Incontinence after radical prostatectomy: A patient centered analysis and implications for preoperative counseling - Abstract

Mayo Clinic, Phoenix, Arizona.


Incontinence after radical prostatectomy is common yet poorly defined in the current literature. We aimed to accurately characterize incontinence after robot-assisted radical prostatectomy to achieve improved preoperative patient counseling.

After receiving institutional review board approval we performed a cross-sectional survey of the first 600 patients with prostate cancer who underwent robot-assisted radical prostatectomy at our institution. The International Consultation on Incontinence Modular Questionnaire-Lower Urinary Tract Symptoms Quality of Life and Urinary Incontinence Short Form were used to evaluate incontinence and quality of life after robot-assisted radical prostatectomy. Surveys were mailed by a third party. Data were analyzed on the prevalence of incontinence after robot-assisted radical prostatectomy. More specifically we characterized in detail the nature of incontinence and its effect on quality of life.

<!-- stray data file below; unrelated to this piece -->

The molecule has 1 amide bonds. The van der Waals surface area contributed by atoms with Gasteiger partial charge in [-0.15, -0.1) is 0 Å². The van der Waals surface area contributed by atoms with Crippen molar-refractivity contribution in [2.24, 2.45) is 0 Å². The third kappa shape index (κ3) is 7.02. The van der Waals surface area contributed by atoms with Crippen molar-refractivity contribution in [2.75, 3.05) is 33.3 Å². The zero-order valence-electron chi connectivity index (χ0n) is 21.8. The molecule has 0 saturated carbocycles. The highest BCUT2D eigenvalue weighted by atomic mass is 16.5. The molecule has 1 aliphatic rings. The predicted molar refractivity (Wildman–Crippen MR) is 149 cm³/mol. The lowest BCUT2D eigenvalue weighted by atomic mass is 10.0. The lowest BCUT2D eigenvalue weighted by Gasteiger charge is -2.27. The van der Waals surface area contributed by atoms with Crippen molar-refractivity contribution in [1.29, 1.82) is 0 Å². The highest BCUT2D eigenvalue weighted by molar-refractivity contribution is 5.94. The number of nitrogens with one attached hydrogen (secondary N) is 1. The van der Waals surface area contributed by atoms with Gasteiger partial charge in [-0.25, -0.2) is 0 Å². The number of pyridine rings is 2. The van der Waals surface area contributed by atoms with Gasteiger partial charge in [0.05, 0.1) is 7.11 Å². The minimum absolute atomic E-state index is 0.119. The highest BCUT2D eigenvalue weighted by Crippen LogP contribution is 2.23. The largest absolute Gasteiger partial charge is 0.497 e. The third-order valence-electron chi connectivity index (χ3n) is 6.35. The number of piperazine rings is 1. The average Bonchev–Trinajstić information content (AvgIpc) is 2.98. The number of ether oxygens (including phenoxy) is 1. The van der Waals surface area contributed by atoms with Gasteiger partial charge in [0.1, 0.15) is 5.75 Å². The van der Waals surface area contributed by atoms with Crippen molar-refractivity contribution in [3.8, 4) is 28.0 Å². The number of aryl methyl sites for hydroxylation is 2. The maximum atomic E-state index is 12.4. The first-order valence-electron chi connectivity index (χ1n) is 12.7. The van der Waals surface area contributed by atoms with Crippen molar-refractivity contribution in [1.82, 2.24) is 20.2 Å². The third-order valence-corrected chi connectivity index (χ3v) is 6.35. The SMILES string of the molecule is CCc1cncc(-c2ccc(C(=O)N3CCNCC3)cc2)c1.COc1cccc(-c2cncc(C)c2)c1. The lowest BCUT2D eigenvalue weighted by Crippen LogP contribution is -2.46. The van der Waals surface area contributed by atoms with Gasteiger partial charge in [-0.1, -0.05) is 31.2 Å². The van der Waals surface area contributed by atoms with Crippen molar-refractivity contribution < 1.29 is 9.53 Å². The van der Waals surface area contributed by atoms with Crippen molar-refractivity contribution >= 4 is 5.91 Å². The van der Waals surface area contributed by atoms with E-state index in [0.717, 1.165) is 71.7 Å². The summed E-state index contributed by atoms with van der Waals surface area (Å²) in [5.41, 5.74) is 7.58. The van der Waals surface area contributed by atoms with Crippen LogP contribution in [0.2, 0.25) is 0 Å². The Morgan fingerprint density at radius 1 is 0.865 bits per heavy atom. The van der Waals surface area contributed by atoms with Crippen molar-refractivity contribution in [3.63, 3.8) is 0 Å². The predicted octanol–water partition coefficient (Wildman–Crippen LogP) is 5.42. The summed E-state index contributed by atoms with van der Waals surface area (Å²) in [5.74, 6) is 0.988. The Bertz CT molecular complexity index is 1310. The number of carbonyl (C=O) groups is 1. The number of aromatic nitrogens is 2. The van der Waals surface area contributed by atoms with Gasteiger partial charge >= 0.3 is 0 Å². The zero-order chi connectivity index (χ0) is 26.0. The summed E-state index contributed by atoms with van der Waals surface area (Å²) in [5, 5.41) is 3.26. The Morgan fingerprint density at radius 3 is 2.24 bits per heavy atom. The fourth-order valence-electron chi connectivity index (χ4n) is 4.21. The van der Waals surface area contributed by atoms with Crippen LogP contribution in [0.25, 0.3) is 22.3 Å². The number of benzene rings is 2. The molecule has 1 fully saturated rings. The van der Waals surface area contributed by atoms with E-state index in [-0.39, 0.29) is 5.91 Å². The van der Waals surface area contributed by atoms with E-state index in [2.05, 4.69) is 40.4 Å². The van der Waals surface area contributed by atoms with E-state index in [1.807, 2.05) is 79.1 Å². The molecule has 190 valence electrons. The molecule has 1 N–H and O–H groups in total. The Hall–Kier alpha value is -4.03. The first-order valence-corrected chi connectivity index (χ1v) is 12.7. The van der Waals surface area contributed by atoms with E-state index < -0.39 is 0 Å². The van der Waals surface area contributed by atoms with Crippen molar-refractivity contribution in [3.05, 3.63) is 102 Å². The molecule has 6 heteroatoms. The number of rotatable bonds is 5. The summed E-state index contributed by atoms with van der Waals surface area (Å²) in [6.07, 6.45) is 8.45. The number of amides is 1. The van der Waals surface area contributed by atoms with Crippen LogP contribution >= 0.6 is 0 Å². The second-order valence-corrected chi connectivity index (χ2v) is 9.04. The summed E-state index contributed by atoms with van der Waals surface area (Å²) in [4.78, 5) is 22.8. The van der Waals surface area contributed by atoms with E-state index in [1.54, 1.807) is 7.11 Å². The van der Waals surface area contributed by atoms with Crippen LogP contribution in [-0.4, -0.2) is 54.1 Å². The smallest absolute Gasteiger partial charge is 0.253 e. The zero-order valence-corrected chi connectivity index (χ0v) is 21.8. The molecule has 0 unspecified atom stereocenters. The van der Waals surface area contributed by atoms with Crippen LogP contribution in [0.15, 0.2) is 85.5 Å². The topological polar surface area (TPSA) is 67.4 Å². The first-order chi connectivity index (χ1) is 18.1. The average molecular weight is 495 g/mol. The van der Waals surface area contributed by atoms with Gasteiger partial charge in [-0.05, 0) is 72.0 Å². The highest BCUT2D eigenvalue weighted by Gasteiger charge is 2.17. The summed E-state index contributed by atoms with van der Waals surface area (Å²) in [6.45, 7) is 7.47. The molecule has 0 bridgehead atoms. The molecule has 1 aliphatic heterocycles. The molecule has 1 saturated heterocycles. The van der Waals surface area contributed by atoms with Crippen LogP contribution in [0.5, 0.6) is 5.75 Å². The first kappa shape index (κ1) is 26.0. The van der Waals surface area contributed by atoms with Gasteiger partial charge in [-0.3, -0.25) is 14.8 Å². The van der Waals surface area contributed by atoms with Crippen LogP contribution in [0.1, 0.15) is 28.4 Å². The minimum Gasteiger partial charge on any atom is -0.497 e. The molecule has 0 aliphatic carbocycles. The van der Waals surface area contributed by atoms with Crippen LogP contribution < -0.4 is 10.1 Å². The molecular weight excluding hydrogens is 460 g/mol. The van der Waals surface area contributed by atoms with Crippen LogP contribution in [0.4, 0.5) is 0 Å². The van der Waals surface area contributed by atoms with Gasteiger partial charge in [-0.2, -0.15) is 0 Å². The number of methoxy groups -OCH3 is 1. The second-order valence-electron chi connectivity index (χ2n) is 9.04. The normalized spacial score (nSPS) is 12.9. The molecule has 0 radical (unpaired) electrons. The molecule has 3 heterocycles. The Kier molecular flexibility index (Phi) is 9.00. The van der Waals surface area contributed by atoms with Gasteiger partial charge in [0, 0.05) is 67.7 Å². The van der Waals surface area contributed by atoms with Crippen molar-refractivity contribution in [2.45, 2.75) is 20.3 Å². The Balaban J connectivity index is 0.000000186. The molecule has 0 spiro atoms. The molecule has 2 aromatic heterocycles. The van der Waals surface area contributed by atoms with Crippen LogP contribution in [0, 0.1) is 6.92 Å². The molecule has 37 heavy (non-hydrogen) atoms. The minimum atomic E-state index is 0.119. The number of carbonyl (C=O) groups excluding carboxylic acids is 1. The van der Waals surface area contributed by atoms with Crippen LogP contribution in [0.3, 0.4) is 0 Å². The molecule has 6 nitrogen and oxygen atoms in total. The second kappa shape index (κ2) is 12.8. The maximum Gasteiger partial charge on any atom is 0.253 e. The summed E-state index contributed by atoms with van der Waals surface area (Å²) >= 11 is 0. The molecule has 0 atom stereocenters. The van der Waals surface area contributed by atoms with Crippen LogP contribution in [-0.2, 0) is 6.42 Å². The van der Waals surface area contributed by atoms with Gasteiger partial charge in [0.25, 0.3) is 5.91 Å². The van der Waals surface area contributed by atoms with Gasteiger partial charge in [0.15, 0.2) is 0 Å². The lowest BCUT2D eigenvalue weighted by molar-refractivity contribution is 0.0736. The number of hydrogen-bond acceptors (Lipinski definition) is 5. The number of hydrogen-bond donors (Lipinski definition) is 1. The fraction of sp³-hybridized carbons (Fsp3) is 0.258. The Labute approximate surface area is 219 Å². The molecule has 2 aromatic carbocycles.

The response rate was 68% (408 of 600 participants). Response time since surgery was 2.5 months to 4 years. Overall incontinence bother scores and ratings of life interference were quite low. Patients reported that most incontinence occurred during physical activity but 35% reported interference with sleep. Of the patients 31% experienced some anxiety due to urinary difficulties and 51% had to occasionally change clothes due to leakage. Patients did not report much interference with traveling, visiting friends or family and family life. The most bothersome aspects of incontinence were its effects on partner relationship, sexual life and energy levels.

Despite patient concerns of incontinence after prostatectomy they report little interference with quality of life.

Written by:
Martin AD, Nakamura LY, Nunez RN, Wolter CE, Humphreys MR, Castle EP.   Are you the author?

Reference: J Urol. 2011 May 14. Epub ahead of print.
doi: 10.1016/j.juro.2011.02.2698

PubMed Abstract
PMID: 21575975 Prostate Cancer Section